> from IM within their scope and goals.  Although some would argue that
> IM is so closely related to presence that such a division does not
> make sense.  I and my peers disagree.  We suggest that presence so
> fundamental, far-reaching in impact, and involved technology that it
> deserves a working group of its own.  Concomitantly, IM (and other
> presence-enabled applications) should then have their own separate,
> clearly defined working groups - which leverage advances made on the
> presence front.
> Today, to the contrary, presence is still tangled up with IM and
> continues to be a political football - the "ownership" of which is
> being contested by multiple working groups.  This is "THE PROBLEM."
> There are those who argue that Presence is a natural extension of
> SIP's signaling capabilities - and thus SIP should be extended to
> define how presence should operate.  There are those who counter that
> XMPP's federated presence model is sufficient for building a global
> presence infrastructure.  I submit there is some validity to both
> points of view.  The problem is that there are two (or more) points of
> view that have not converged - and that each working group continues
> to bang away at BOTH presence and IM issues in its own way.  And for
> the record - few in industry give any credibility to (IETF) platitudes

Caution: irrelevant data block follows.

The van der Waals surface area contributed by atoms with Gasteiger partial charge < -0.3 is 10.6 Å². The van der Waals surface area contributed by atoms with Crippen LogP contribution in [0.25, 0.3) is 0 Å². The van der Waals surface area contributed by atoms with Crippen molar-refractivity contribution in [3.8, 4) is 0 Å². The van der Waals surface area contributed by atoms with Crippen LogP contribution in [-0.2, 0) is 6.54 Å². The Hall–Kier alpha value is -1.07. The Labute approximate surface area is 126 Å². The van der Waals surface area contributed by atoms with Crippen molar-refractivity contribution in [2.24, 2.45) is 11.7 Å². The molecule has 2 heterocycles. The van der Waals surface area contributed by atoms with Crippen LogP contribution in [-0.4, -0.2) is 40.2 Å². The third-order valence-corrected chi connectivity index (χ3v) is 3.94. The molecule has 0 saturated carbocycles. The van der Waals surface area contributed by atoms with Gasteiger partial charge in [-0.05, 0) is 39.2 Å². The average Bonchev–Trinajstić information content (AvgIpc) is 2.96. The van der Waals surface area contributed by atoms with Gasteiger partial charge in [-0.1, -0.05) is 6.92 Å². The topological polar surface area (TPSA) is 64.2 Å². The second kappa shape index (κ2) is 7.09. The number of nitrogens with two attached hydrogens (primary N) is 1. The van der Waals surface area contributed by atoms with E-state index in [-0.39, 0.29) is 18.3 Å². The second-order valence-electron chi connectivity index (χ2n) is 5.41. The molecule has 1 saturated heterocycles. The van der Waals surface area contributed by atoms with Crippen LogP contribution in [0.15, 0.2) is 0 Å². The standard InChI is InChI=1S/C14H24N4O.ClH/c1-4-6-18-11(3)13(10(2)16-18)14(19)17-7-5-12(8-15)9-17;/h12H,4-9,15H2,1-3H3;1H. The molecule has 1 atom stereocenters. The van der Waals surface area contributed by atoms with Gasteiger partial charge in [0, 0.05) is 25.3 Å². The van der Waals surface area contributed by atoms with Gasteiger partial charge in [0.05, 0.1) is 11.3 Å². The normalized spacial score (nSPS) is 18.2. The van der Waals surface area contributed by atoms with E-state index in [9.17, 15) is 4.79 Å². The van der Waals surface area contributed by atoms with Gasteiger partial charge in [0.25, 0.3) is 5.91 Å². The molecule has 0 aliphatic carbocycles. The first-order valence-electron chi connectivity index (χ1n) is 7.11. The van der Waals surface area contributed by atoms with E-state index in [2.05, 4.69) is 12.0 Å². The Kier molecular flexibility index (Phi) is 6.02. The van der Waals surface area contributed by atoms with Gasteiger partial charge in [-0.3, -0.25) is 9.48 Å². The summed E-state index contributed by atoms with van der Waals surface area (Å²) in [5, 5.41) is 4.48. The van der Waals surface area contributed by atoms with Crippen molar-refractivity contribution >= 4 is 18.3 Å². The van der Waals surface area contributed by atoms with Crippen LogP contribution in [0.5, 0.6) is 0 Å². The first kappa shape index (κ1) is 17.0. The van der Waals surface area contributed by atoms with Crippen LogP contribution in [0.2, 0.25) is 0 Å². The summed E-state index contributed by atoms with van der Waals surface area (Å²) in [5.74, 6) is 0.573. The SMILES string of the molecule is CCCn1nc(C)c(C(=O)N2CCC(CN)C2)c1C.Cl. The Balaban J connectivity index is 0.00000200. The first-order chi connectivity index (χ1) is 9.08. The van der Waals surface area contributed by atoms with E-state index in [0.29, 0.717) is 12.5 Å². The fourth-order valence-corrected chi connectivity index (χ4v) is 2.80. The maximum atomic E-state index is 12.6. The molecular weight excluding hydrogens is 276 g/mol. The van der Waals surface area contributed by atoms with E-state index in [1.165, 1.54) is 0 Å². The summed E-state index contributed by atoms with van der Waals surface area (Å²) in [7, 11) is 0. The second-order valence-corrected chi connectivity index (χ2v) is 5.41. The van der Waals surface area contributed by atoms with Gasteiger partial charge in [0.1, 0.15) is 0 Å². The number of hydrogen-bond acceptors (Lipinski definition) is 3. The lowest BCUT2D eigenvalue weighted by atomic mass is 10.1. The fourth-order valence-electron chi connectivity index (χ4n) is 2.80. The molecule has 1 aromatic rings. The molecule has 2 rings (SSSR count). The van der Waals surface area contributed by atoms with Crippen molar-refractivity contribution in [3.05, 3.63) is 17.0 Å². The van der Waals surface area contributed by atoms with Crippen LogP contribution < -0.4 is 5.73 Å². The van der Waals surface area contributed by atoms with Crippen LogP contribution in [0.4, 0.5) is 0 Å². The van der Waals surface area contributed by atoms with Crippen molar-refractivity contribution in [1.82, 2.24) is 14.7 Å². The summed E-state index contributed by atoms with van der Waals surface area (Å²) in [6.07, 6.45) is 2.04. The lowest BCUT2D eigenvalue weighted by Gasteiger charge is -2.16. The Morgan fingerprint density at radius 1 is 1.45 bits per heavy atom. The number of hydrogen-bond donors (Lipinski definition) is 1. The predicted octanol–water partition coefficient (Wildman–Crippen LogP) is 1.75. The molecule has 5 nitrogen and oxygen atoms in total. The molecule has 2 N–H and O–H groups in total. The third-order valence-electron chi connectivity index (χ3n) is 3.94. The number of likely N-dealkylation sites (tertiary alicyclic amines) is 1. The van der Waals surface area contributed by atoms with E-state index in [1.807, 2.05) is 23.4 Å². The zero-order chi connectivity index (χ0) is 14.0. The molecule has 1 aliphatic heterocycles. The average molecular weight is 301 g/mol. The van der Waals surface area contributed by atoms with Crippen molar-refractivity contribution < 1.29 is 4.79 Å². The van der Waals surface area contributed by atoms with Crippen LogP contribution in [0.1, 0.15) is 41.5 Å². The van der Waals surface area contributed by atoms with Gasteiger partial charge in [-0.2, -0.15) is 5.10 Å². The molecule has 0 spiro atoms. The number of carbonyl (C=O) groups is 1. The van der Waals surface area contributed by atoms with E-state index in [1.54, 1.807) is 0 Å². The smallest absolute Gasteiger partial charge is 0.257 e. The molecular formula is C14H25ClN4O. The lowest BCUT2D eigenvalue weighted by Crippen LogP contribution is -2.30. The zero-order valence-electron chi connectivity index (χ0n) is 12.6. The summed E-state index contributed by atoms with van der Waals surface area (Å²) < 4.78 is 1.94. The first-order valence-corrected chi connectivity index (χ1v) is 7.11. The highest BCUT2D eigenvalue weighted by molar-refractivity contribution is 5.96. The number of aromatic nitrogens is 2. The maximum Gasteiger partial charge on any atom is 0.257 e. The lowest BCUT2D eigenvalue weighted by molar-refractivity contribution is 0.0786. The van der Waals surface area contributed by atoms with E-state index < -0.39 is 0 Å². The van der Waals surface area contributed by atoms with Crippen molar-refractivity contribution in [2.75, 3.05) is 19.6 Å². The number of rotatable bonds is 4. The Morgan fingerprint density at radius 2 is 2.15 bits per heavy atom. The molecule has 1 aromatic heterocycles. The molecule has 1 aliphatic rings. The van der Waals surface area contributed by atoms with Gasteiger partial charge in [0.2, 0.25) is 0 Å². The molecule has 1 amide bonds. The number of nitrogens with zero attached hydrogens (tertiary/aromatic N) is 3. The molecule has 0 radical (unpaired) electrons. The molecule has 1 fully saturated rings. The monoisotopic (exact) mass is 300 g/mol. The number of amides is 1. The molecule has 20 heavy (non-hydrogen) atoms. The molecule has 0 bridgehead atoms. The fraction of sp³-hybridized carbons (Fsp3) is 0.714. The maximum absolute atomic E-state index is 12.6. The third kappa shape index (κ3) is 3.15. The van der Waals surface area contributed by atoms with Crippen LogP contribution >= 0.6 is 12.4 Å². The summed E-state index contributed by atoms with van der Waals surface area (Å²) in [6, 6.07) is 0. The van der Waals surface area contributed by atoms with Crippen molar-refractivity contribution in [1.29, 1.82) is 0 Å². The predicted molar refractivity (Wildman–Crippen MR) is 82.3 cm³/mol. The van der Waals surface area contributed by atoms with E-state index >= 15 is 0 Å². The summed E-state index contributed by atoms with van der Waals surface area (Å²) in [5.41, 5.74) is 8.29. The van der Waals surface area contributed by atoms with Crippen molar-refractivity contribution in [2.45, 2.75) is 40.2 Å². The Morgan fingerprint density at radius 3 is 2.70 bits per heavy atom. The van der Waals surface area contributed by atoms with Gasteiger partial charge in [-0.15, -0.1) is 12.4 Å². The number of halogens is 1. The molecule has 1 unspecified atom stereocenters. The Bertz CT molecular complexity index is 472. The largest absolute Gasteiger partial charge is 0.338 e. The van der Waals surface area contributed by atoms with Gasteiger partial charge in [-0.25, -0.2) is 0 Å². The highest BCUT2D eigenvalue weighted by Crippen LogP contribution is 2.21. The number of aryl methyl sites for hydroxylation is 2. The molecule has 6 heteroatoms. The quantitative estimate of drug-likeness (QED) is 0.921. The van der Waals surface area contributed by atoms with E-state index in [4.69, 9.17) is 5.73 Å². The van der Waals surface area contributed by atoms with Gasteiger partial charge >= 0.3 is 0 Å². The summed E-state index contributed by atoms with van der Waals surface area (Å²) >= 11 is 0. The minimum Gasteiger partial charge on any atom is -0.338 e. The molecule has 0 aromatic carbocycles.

> that these efforts are collaborative and integrative.
> I submit that what is needed in the Internet is a Global Presence
> Architecture (GPA) which builds upon and extends all that we have
> learned from running DNS.  What needs to be recognized in developing a
> GPA is that presence will act like a next generation "dial-tone" upon
> which a wide variety of near "real-time" applications will be built.
> As such, this dial-tone should be such that companies can privately
> employ it to serve their internal needs - as well as securely extend
> it between enterprises.  The presumption is that such a capability
> must be run at carrier-class (five-nines) reliability levels - and
> employ a universally agreed-upon name-space and security
> infrastructure.
> Candidly, I and my peers in the industry believe that the IETF has
> failed to grasp this reality.  Rather, the IETF seems bent on forging
> ahead with well-intentioned but fundamentally misdirected efforts of
> sincere, intelligent, hard-working volunteers.  Many of us view the
> current state of affairs as a reflection of an IETF "face-saving"
> exercise - because no one has the temerity to stand up and say that
> defining and specifying how presence should manifest itself has been
> fundamentally mis-understood, mis-scoped, and mis-managed.
> The time has come to confront this issue candidly - lest the industry
> continue to be paralyzed by IETF managerial ineptitude.  Presence
> deserves its own working group.  It should start with a clean sheet of
> paper, and not be unduly influenced by the SIP and XMPP camps.  And to
> the retort that key members of the IM industry should put aside their
> partisan issues and contribute to such a process I say, "Get your act
> together and they will!"
> Yours truly,
> Rob Batchelder
> President - Relevance